The Filipino barman we had chatted to the night before sat down beside us soaked, wrapped in a towel. “That German guy there just had to rescue me from the staff dormitory through the window. The doors have collapsed.” We looked in the direction he was pointing and saw the long building resting at a peculiar angle, like someone had shoved it from one end. “Are you ok?” I asked concerned, “Oh yeah” he smiled, “The German turned up with a waterproof pack of supplies and got me out really quick!”. German efficiency just when you need it, I thought. “We had another typhoon at the beginning of December too, this one is worse though”. My heart jumped “so..this is a typhoon?” , another gust tore the roof off one of the cabins. “Oh yeah, it was upgraded to a category three last night.”


I was seeing for the first time what weather is truly capable of. Growing up in England the worst we got was the odd gale or maybe half an inch of snow that brought the country to a standstill. We had lived in the Philippines for a year now, an island nation known for being the most dangerous in the world to live when it comes to natural disasters. Earthquakes, volcanic eruptions, typhoons – Filipinos lived at the constant mercy of the elements. Two large earthquakes had happened since we arrived, one killing more than 20 people, buried under buildings while shopping and sitting in classrooms. News like this was always tragic, but sadly expected in a country crisscrossed by fault lines.


We sat shaking and cold as the staff busied themselves trying to maintain a level of calm impossible in such a dangerous situation. The family who were staying in the cabin next to ours sang to their toddler while he played with a bauble from the tree. He was unconcerned by the noise and chaos, his parents less so.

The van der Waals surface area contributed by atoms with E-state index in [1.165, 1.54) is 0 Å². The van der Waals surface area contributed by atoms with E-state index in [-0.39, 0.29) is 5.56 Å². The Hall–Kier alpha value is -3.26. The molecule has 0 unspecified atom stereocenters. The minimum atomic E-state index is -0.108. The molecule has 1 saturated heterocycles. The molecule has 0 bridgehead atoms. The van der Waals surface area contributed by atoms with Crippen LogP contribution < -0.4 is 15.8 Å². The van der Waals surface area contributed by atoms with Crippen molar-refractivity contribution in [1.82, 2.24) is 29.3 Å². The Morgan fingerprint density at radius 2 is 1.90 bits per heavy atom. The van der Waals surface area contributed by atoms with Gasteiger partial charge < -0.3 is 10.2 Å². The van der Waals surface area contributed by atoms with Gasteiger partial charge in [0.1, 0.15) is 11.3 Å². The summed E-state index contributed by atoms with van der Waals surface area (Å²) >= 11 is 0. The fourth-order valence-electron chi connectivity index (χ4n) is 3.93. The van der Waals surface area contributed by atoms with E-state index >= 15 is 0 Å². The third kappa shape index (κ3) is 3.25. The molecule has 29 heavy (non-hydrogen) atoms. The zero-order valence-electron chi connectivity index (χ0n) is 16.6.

A huge crash from behind. We all turned to see the rear end of the restaurant's roof collapse. The wooden beams at the back of the room suddenly buckled and the wind tore through the new space. We all leapt to our feet, “Move everybody move!!” screamed Mandy, finally throwing off her calm facade. C grabbed my hand and we all ran barefoot onto the beach as the roof caved. Immediately we were pummelled by flying sand that tore at our bare skin. Tree branches skimmed past our heads while sheets of dense rain flew into my eyes turning the world blurry.


We ran, blindly. Starfish and coral lay strewn across the beach wrenched out of the ocean by the wind and waves. I struggled to stand against the gusts, hunching down with every one, eyes shut and heart pounding. C grabbed my arm and pulled me along. Coral split my bare feet.


We ran and ran, but I had an idea of where we were heading.